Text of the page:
The Portland Trailblazers lost four starters in the off-season and were a clear favorite among analysts to be in the 2016 NBA Draft lottery. Surely, the experts predicted, they would not be a playoff contender this year.
Maybe all that chatter put a fire in point guard Damian Lillard's soul and has assisted him in leading his team to the 5th seed in the Western Conference and a first round playoff victory over the injury riddled Los Angeles Clippers. Living up to his team's name, Lillard has been a true "trailblazer", defying the odds as their only remaining starter and now franchise player.
The loss of LaMarcus Aldridge was suspected to be the hardest hit of them all. Aldridge averaged 23 points and 10 rebounds in the 2015-2016 regular season and had been the cornerstone of the franchise for last nine years.
Odds makers predicted Portland would win 26 games and were in complete rebuild mode. Outside of Lillard, the team was only left with rotation players like Moe Harkless, Gerald Henderson Jr. and Allen Crabbe.
But the best individual players are the ones that can make average players look great, and Lillard has doubled down on this notion.
The Trailblazers president of basketball operations Neil Olshey told ESPN, “A lot of our guys are having career years. A lot of that is what they do on the floor with Damian but also how he treats and embraces them and empowers them to be more than what other people might have thought they were.”
Lillard’s backcourt companion, C.J. McCollum, has gone from averaging 6.8 points a game to 20.8 this season, winning the NBA’s Most Improved player award. Not to mention players like Al-Farouq Aminu, who is averaging 14 points and eight rebounds this post season. He’s putting up 17 points and eight rebounds against the Golden State Warriors in this Western Conference semifinal series.
In an interview earlier this season with Chris Broussard, Lillard and McCollum spoke on the unselfish style of play that the TrailBlazers have been displaying all season; something they both attribute to the team’s success. Lillard has made the balance of supreme confidence and extreme humility look easy.
From dropping dimes just like his alter ego “Baby Dame Dolla” to making contested 30-footers look like layups, he’s infusing his personal mantra - "Be a King in your mind but do the work of a servant" - into this young but hungry Trailblazers team.
Lillard’s humble beginnings in Oakland and his accomplishments away from the major college basketball bright lights at Weber State University have helped shape his disposition. Same goes for McCollum, who hails from Canton, Ohio and played his college ball at Lehigh.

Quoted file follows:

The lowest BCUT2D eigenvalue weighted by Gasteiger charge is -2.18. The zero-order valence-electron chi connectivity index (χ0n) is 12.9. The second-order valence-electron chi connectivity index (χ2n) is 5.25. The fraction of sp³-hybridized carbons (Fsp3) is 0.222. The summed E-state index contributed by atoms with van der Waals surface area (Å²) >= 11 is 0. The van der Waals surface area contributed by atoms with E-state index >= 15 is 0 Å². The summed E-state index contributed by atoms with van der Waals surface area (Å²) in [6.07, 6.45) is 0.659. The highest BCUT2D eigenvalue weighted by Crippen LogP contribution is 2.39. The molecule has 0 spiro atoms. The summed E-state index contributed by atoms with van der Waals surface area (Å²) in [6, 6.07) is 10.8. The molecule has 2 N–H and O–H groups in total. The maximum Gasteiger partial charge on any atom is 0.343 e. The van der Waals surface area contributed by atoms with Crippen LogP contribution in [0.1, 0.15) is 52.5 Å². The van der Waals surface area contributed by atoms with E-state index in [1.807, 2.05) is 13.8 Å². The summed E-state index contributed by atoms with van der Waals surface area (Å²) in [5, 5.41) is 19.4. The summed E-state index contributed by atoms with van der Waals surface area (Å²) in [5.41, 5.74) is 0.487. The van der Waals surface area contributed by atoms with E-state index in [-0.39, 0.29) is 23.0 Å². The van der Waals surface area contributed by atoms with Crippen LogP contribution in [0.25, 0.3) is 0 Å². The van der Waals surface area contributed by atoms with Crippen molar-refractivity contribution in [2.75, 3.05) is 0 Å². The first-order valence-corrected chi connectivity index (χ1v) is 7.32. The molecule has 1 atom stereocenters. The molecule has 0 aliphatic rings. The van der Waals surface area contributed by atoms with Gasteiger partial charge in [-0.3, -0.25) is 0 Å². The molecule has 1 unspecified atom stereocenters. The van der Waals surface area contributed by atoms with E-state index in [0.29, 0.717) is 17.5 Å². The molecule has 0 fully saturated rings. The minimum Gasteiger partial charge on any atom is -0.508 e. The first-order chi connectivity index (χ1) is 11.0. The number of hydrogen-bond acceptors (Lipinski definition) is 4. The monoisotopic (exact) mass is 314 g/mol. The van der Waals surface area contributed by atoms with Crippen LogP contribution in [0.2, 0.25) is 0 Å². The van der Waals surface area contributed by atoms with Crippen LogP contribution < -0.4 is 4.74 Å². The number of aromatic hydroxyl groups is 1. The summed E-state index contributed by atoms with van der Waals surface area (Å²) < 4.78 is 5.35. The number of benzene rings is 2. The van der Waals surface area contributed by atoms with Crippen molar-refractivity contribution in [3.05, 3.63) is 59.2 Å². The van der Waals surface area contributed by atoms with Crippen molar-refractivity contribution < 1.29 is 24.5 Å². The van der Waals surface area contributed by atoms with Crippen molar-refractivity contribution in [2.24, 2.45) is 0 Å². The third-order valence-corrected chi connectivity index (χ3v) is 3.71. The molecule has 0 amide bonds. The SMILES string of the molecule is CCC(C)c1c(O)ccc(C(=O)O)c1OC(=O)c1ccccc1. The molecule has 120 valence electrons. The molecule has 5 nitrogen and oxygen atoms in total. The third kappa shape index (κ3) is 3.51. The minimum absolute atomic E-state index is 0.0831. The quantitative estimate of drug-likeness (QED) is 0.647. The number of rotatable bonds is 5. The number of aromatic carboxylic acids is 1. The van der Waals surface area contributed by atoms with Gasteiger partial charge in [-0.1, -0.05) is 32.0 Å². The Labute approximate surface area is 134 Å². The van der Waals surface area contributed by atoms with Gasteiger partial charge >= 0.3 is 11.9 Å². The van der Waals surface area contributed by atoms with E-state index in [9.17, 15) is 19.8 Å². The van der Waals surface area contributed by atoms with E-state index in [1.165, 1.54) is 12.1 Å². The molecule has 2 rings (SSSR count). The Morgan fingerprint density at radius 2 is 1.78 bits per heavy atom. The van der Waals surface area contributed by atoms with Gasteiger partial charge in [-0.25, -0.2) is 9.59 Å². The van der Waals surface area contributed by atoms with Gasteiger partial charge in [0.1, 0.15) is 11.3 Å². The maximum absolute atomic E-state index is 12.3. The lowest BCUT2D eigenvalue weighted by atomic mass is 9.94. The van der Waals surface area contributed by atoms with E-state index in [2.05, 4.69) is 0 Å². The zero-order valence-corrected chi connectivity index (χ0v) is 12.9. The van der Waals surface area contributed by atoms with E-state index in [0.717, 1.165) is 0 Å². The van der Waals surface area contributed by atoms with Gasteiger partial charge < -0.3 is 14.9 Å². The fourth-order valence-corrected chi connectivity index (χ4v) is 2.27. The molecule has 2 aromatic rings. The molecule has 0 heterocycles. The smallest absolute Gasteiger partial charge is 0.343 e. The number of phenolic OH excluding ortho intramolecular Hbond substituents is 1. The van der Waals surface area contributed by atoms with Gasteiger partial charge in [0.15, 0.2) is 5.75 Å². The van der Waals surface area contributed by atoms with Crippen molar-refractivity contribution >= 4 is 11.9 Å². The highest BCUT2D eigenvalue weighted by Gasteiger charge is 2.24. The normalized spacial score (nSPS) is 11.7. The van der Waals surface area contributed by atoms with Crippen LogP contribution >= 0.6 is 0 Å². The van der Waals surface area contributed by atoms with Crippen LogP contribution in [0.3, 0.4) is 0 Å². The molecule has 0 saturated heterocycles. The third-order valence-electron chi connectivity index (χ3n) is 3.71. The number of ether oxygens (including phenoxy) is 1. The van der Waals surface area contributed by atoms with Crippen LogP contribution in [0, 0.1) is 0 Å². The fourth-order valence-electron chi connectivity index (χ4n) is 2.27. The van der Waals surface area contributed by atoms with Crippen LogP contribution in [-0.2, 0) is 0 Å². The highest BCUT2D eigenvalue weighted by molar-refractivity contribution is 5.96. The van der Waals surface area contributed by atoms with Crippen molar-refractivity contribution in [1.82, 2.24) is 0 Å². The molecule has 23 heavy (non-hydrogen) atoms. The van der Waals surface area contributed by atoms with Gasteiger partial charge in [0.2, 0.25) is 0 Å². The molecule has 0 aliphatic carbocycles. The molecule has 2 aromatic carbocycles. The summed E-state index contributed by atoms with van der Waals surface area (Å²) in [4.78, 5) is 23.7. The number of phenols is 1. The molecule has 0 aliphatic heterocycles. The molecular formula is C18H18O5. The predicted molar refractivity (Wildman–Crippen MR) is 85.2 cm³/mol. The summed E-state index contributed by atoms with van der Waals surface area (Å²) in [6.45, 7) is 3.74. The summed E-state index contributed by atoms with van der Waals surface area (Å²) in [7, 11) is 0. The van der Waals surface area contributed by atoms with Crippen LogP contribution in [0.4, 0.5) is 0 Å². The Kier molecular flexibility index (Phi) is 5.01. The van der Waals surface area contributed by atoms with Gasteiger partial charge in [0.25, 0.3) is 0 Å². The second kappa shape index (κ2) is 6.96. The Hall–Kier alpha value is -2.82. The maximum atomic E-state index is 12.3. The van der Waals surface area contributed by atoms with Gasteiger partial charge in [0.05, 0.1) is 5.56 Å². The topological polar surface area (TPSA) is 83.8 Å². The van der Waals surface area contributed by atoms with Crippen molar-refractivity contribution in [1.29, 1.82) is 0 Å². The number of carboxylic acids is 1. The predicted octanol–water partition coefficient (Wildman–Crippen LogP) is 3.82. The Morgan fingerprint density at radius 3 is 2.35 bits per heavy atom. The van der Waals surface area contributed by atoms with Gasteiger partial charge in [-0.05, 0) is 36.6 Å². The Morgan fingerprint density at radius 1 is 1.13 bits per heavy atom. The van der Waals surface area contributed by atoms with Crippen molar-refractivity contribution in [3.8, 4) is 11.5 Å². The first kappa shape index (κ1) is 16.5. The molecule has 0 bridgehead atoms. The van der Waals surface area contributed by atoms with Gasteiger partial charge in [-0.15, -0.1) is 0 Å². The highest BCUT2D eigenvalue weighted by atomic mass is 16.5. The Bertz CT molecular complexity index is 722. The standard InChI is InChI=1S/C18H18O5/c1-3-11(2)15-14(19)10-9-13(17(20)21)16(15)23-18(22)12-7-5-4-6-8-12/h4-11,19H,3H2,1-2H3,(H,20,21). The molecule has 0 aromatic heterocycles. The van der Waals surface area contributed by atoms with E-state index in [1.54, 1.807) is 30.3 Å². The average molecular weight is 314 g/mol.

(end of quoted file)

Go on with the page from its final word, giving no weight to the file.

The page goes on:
This Trailblazers squad is very reminiscent of the 2010 Oklahoma City Thunder, who gave the then-champion Los Angeles Lakers a serious run for their money in the first round of the playoffs. Two years later, OKC graduated to an appearance in the NBA Finals.
I’m not saying that Lillard and McCollum are Durant and Westbrook, but they have the potential to be one of the more dynamic one-two punches in the Western Conference for many years to come.
Despite their surprising playoff run, the Blazers find themselves now in a 3-1 series deficit against the defending Warriors. Portland was handed a demoralizing loss in OT of Game 4 after leading the Warriors most of the way, until an unprecedented 17-point explosion by now two-time NBA MVP Stephen Curry.
After Game 4, a disappointed but ever-confident Lillard lamented during the post game press conference, “We were in position to win the last three games. We had slippage and a championship team is going to take advantage of that and that’s what they did.”
As the old adage goes, experience is the best teacher. The average age of the Blazers roster is 23.9 years old, making them the third-youngest team in the league and the youngest in this year’s playoffs.
Although the task seems daunting, Portland isn’t giving up just yet. In the Game 4 loss they were still in position to win despite an off night offensively for McCollum and Lillard, who only made 18 of their combined 53 shot attempts from the field.
“It’s not going to be no rolling over, it’s not going to be no out here being scared, it’s not going to be any of that,” Lillard told reporters after Game 4.
(Photo Credit: Getty Images)
The Blazers don’t seem to be giving up and if their season is any proof, they relish being counted out. The Warriors are poised to close them out in Lillard’s hometown of Oakland in tonight’s pivotal game 5.
When asked during the post game press conference if Portland was all but finished, Warriors forward Draymond Green said, “Do I think they’re done? Of course I think they’re done.”
Lillard and Company might have something to say about that. After all, they’re really just getting started.